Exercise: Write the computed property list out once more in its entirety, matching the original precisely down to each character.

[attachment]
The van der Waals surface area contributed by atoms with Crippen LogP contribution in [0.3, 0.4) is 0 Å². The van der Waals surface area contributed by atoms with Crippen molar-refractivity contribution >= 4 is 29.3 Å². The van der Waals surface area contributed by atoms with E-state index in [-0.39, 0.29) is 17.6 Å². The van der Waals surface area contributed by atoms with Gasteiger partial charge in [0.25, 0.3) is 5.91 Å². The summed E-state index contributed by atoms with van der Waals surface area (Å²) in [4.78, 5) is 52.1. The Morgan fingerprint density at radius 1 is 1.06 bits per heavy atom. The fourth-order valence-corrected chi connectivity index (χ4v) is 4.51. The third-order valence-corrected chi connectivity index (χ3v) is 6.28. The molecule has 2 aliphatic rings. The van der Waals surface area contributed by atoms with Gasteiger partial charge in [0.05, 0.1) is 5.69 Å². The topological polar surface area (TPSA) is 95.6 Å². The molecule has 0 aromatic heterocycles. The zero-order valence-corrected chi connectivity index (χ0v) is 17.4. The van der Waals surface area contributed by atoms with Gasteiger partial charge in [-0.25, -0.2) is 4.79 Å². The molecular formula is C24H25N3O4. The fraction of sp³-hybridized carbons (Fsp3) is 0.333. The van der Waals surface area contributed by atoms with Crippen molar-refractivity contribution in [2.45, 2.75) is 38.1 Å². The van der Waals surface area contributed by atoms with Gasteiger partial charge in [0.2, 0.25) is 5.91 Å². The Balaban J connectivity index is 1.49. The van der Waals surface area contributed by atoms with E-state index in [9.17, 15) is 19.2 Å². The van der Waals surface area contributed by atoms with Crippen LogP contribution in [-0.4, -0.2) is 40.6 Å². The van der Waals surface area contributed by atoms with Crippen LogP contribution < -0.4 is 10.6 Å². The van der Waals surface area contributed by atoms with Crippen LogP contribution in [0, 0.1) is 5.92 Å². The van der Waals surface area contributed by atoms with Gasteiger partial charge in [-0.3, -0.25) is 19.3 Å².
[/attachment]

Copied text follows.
The van der Waals surface area contributed by atoms with Crippen LogP contribution in [0.3, 0.4) is 0 Å². The van der Waals surface area contributed by atoms with Crippen molar-refractivity contribution >= 4 is 29.3 Å². The van der Waals surface area contributed by atoms with E-state index in [-0.39, 0.29) is 17.6 Å². The van der Waals surface area contributed by atoms with Gasteiger partial charge in [0.25, 0.3) is 5.91 Å². The summed E-state index contributed by atoms with van der Waals surface area (Å²) in [4.78, 5) is 52.1. The Morgan fingerprint density at radius 1 is 1.06 bits per heavy atom. The fourth-order valence-corrected chi connectivity index (χ4v) is 4.51. The third-order valence-corrected chi connectivity index (χ3v) is 6.28. The molecule has 2 aliphatic rings. The van der Waals surface area contributed by atoms with Gasteiger partial charge in [0.05, 0.1) is 5.69 Å². The topological polar surface area (TPSA) is 95.6 Å². The molecule has 0 aromatic heterocycles. The zero-order valence-corrected chi connectivity index (χ0v) is 17.4. The van der Waals surface area contributed by atoms with Gasteiger partial charge in [-0.25, -0.2) is 4.79 Å². The molecular formula is C24H25N3O4. The fraction of sp³-hybridized carbons (Fsp3) is 0.333. The van der Waals surface area contributed by atoms with Crippen molar-refractivity contribution in [2.45, 2.75) is 38.1 Å². The van der Waals surface area contributed by atoms with Gasteiger partial charge in [0.2, 0.25) is 5.91 Å². The Balaban J connectivity index is 1.49. The van der Waals surface area contributed by atoms with E-state index in [9.17, 15) is 19.2 Å². The van der Waals surface area contributed by atoms with Crippen LogP contribution in [-0.4, -0.2) is 40.6 Å². The van der Waals surface area contributed by atoms with Crippen LogP contribution < -0.4 is 10.6 Å². The van der Waals surface area contributed by atoms with Crippen LogP contribution in [0, 0.1) is 5.92 Å². The van der Waals surface area contributed by atoms with Gasteiger partial charge in [-0.3, -0.25) is 19.3 Å².